Friday, February 3, 2017

What's wrong with ranching today.

From the Great Falls Tribune:
The owner of the Super Bowl-bound Atlanta Falcons and the co-founder of Home Depot bought the 6,300-acre West Creek Ranch in Montana’s Paradise Valley.
This is Arthur Blank’s second ranch in the area and is adjacent to the Mountain Sky Guest Ranch, which he bought in 2001.
The West Creek Ranch is a working ranch and will serve as an additional platform for The Arthur M. Blank Family Foundation’s philanthropic work in the West, according to a news release from Arthur M. Blank Family of Businesses, the entity that operates Blank’s business interests.
Elizabeth and Carl Webb sold the ranch to Blank. Carl Webb is a co-managing partner of Texas-based Ford Financial Fund.
The foundation will use the ranch to expand its scope of philanthropic work focused on conservation of natural resources and wildlife habitat.
Nice, eh?

No, its a disaster, of a type.

Let's be brutally frank. We've reached the point where only people like Arthur Blank, who may be a terrific guy (I have no idea) can buy working land like this.  He won't make a living from it and does not need to.  Indeed, he'll loose money owning it, more likely than not. But what won't happens is that a ranch family won't own it, and make their livelihood from it.

I don't know anything about Blank personally.  He may be the nicest guy going and the Arthur M. Blank Family Foundation may be great.  Slight, and I do mean slight, research reveals that he has had a hugely successful career in business, he's been married three times, he's survived prostate cancer and he gives away half of his income to charitable causes annually.  The Arthur M. Blank Family Foundation defines its message as follows:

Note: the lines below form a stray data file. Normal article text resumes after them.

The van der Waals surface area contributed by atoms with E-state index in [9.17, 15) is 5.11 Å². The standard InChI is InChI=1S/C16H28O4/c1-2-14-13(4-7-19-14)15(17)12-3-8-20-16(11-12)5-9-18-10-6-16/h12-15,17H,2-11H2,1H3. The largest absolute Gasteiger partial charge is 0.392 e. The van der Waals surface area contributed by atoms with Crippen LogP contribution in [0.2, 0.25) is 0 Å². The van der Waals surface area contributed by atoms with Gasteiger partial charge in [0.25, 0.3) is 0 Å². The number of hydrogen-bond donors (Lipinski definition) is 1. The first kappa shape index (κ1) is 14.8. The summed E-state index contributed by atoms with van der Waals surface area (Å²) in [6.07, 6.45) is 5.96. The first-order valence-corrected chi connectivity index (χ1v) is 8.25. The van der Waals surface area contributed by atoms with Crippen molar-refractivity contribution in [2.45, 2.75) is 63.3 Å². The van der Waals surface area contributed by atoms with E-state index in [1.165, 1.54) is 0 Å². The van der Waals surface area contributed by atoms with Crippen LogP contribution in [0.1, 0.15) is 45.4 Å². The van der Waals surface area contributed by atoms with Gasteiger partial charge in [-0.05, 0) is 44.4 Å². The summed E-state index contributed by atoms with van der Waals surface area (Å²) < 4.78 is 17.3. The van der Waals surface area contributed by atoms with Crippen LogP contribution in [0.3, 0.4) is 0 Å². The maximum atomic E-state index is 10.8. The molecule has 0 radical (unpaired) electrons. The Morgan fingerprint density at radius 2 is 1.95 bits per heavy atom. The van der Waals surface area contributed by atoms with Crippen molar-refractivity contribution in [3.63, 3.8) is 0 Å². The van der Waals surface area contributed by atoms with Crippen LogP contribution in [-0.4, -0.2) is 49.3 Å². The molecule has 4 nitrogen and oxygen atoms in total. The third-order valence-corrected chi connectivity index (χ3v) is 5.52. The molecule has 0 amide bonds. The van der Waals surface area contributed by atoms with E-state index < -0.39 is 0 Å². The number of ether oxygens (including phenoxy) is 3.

The Arthur M. Blank Family Foundation promotes positive change in peoples’ lives and builds and enhances the communities in which they live. We seek innovative solutions that enable young people, families and communities to achieve results beyond what seems possible today.
I don't really know what that means, but I'll accept that its all worthy.

But the greatest "philanthropic work in the West" he and his well funded kind would do, would be to stay out of ranching and let real ranchers, ranch.  Beyond that, if he supported efforts to let the average men and women who make up the labor on ranches, and the small ranches which are really true family operations, thrive, that would be great. But that won't happen by his, and the super wealthy, buying the land. They tend, however, to be the only ones who can afford to do so today.

But that's not going to happen. And its not going to happen because the American concept of land ownership is an absolute.  The fact that we're going from a country which allowed the poor to become middle class farmers to one in which only the rich will own land, and that this is a universally bad thing, is beyond our capacity to grasp.

This isn't Arthur M. Bland's fault, but a purchase like this is illustrative of the problem.  In our collective minds we imagine a country like that depicted in Red River where an average Thomas Duson can work the land.  But we're becoming more like the one depicted in something like Pride and Prejudice, where only the upper class owns land.  This is not a good thing at all.

Well, if nothing else, I now know who I'm rooting against in the  Super Bowl.  Boo hiss Atlanta Falcons.  May you go down in an earth shatter record defeat.

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